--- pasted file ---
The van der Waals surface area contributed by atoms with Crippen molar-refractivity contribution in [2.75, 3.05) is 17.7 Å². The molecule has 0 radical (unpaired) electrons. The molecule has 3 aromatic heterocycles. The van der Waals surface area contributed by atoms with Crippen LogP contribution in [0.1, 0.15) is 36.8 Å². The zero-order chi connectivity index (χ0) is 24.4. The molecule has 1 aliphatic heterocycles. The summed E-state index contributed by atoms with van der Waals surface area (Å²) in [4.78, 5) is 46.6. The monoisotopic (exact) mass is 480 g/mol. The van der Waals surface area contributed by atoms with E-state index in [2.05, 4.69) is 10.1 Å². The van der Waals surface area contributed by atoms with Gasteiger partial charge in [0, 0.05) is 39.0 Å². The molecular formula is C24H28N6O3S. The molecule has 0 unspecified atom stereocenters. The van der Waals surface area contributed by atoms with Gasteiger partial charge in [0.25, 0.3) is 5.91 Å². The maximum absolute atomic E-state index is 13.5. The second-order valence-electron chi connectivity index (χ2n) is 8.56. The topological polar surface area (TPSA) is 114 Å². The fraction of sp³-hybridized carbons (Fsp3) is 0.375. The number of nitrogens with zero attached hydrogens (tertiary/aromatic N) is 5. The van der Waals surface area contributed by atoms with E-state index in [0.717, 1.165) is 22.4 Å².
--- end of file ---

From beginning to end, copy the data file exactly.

The van der Waals surface area contributed by atoms with Crippen molar-refractivity contribution in [2.75, 3.05) is 17.7 Å². The molecule has 0 radical (unpaired) electrons. The molecule has 3 aromatic heterocycles. The van der Waals surface area contributed by atoms with Crippen LogP contribution in [0.1, 0.15) is 36.8 Å². The zero-order chi connectivity index (χ0) is 24.4. The molecule has 1 aliphatic heterocycles. The summed E-state index contributed by atoms with van der Waals surface area (Å²) in [4.78, 5) is 46.6. The monoisotopic (exact) mass is 480 g/mol. The van der Waals surface area contributed by atoms with E-state index in [2.05, 4.69) is 10.1 Å². The van der Waals surface area contributed by atoms with Gasteiger partial charge in [0, 0.05) is 39.0 Å². The molecular formula is C24H28N6O3S. The molecule has 0 unspecified atom stereocenters. The van der Waals surface area contributed by atoms with Gasteiger partial charge in [0.25, 0.3) is 5.91 Å². The maximum absolute atomic E-state index is 13.5. The second-order valence-electron chi connectivity index (χ2n) is 8.56. The topological polar surface area (TPSA) is 114 Å². The fraction of sp³-hybridized carbons (Fsp3) is 0.375. The number of nitrogens with zero attached hydrogens (tertiary/aromatic N) is 5. The van der Waals surface area contributed by atoms with E-state index in [0.717, 1.165) is 22.4 Å².